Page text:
Dr. Maya Beasley, an associate professor of sociology at the University of Connecticut, has spent years studying the effects of stereotype threat. “Stereotype threat is the term given for the anxiety individuals get when they are in situations where there are negative stereotypes about how their particular group performs in those situations. There’s a pressure to perform well and not to represent the negative group stereotype,” she explained.

Studies have shown that this anxiety leads to decreased concentration, increased heart rate, and nausea, “factors which would make any one freeze up during a test,” Dr. Beasley commented. Ultimately the fear of conforming to the negative stereotype leads people to perform worse – essentially, they fulfill the stereotype because they are afraid of fulfilling the stereotype.

While much of the research on stereotype threat focuses on how it affects people during specific events – a math test, for example – Dr. Beasley believes stereotype threat can affect people over the course of their university study or professional careers. Her research suggests that stereotype threat is sapping STEM (science, technology, engineering, and math) fields of diverse talent. “It leads people to disengage from a situation where they feel this kind of anxiety,” she explained.

But, she suggests, it doesn’t have to be this way. Stereotype threat is driving talented people away from the academic and professional world, and leaders of these institutions can and should do something about it.

Stereotype Threat in Organizations
According to Dr. Beasley’s work, stereotype threat is causing women and people of color to leave certain fields at an alarming rate. “My research suggests that stereotype threat is not just isolated to events like tests, but to prolonged experiences, like pursuing a course of study. There are strong pervasive stereotypes about the performance abilities of certain groups of people with respect to specific fields and people within these groups are pretty aware of them. This awareness leads students to question whether they want to avoid participation in the very activities that lead to success within these fields.”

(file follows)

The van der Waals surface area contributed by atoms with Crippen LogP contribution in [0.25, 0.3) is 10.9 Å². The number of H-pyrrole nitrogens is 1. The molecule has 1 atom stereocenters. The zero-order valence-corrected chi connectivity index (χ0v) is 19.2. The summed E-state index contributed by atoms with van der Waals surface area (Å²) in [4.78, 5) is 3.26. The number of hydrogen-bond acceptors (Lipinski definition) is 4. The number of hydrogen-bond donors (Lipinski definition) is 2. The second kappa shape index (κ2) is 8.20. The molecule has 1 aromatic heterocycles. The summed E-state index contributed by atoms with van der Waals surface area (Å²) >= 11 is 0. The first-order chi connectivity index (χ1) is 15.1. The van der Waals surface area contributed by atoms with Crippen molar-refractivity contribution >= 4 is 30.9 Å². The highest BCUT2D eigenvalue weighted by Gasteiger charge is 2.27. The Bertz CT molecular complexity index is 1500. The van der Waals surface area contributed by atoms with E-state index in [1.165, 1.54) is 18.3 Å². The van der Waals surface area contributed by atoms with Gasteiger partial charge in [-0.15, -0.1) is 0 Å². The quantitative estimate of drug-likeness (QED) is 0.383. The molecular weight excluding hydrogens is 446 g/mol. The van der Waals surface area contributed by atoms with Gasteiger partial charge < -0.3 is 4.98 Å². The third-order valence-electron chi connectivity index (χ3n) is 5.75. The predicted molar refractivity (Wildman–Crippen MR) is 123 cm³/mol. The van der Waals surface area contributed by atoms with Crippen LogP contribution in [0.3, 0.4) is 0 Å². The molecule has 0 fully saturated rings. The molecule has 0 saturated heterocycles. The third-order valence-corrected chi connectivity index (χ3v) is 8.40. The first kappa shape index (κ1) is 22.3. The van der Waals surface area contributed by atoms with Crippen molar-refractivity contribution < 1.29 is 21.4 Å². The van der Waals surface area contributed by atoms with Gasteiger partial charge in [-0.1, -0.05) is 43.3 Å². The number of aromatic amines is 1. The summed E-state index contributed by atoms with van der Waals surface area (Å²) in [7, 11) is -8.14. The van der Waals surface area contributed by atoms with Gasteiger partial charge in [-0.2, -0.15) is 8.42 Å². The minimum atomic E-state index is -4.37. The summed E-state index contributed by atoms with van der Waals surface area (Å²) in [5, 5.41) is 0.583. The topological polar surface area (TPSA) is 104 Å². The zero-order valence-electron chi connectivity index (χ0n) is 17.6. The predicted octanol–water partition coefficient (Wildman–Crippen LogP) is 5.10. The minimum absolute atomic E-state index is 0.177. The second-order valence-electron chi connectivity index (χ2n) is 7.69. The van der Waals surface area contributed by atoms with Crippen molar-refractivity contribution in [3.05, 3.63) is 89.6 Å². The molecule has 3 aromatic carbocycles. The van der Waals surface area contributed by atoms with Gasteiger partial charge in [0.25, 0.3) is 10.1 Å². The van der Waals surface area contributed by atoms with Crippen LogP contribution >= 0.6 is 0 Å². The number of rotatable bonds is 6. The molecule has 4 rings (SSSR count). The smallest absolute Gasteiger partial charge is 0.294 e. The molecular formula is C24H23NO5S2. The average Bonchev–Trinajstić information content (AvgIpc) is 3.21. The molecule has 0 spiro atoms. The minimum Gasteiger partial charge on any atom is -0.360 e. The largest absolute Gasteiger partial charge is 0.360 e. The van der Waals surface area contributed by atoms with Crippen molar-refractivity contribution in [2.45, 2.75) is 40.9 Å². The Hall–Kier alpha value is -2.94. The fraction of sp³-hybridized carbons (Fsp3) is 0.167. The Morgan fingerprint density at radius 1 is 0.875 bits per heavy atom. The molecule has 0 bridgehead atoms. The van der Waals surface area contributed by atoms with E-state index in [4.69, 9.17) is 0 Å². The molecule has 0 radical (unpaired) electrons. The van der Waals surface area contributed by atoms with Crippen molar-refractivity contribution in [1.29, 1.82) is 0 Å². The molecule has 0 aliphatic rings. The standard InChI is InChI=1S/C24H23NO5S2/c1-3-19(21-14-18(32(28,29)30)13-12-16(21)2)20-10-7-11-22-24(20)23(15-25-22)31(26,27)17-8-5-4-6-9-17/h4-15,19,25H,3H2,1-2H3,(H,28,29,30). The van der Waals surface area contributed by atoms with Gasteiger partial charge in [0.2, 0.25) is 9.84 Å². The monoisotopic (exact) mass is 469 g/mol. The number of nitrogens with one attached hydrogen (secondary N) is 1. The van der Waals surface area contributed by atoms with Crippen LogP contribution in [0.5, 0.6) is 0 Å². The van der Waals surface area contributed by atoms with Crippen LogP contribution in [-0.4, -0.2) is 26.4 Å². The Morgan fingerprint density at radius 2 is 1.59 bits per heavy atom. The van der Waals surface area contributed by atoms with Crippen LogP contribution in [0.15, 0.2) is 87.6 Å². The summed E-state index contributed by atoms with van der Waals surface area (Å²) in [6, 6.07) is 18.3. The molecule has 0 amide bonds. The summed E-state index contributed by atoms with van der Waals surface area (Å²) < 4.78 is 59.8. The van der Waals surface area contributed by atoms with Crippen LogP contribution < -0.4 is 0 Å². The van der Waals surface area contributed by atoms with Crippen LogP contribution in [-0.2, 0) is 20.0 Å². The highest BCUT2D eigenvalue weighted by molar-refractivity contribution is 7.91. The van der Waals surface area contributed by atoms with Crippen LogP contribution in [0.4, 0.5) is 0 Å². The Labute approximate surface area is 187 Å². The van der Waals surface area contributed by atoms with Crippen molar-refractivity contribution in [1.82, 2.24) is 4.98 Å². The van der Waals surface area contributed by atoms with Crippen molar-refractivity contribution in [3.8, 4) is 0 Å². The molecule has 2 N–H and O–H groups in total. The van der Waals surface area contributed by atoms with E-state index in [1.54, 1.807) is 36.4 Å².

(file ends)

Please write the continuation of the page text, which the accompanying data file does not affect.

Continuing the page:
For example, she says, “Someone may wonder whether a professor thinks their question is a bad one because they are Black or because they are female, and that might make them less likely to ask.”

Ultimately, this leads people in the minority to leave. “Women and minorities are just as likely as white males to pursue degrees in STEM fields at the beginning of college, but they leave these fields at a much greater rate than white men,” she said.

In her next book, Dr. Beasley is examining the results of stereotype threat in the professional workplace. She said, “In a domain like the corporate workplace that is highly biased and dominated by white men, there are a number of stereotypes at play, for example that women or Asian Americans are meek, or that African Americans and Hispanics are hot-headed or prone to violence. It’s likely that these groups have encountered stereotypes growing up or on college campuses, and they are likely to encounter them at work. Trying to cultivate a contrary identity can be tiresome and it’s hard to shrug a stereotype off.”